First, a review of official documents, including testimony, public statements by relevant departments or their senior leaders, websites, and reports is performed to construct a “most-likely” set of objectives for counter-messaging.[9] Working with these objectives, root cause analysis is used to identify assumptions and ideas that underlie them and they are organized into a framework for analysis.

Second, in phase two, this framework of ideas is critically examined against a comprehensive literature review to identify potential areas where expectations are unrealistic or underlying assumptions do not align with the collective knowledge of relevant academic disciplines. Many disciplines can contribute to an understanding of communications as it relates to terrorism; however, this study focuses on five where clear, direct association is evident: political communications, strategic communications, political science, sociology, and terrorism studies. In the case of each objective and its associated assumptions and ideas, these five disciplines are consulted for their respective wisdom on two questions: is it an achievable or appropriate goal for homeland security or law enforcement officials, and if so, is counter-messaging the most fitting tool to achieve this goal? In the end, very little evidence suggests yes for any of the objectives reviewed.[10]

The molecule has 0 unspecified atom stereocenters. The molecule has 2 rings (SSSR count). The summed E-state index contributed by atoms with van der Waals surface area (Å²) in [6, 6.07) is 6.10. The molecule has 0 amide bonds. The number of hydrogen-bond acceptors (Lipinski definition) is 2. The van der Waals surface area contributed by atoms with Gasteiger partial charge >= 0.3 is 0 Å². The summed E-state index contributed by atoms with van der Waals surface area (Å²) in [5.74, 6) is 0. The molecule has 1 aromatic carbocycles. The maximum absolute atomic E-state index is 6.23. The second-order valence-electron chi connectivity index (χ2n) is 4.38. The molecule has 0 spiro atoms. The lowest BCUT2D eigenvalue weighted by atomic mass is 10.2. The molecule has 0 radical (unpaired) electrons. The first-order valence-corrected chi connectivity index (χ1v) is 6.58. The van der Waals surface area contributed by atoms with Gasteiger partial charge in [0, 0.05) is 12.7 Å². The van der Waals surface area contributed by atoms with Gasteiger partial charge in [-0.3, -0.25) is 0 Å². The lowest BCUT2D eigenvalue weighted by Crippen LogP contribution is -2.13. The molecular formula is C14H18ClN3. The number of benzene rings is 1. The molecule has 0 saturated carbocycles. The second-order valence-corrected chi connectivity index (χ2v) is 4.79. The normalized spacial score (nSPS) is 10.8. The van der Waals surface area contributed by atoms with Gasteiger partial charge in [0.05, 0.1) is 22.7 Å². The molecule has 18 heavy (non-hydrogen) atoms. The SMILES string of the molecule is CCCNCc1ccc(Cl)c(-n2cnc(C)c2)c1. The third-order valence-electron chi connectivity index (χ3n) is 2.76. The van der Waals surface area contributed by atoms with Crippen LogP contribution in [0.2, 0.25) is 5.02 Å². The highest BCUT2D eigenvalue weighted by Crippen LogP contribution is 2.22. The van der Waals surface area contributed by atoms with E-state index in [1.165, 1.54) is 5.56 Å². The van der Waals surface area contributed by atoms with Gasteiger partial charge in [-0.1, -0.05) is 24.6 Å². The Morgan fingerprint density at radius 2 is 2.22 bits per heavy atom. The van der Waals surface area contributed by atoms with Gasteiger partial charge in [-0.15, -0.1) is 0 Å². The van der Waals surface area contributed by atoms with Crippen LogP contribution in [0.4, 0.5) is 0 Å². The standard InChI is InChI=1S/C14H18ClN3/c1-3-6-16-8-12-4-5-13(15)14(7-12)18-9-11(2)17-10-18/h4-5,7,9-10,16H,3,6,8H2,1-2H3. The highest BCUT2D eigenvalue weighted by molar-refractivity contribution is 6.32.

Ultimately, it appears that rather than a failure of execution, the critical problem with U.S. counter-messaging is a failure of understanding and a misalignment of tactics to desired outcomes. While on its face it seems simple enough to accept that if an adversary is putting out messages that may have negative consequences, it is a good idea to counter them; as it turns out, this is not necessarily the case, and in fact, introducing counter-messages may result in the exact opposite of what the messenger wants.[11] It takes a deeper understanding of how messages are sent and received by individuals and groups, how narratives are intertwined with individual and group identity, how radicalization occurs, and the difference between radicalization and mobilizing to violence to recognize the flaws in the current thinking about counter-messaging. This paper provides this needed context and concludes by offering suggestions on the potential scope and limitations of domestic counter-messaging campaigns moving forward.[12]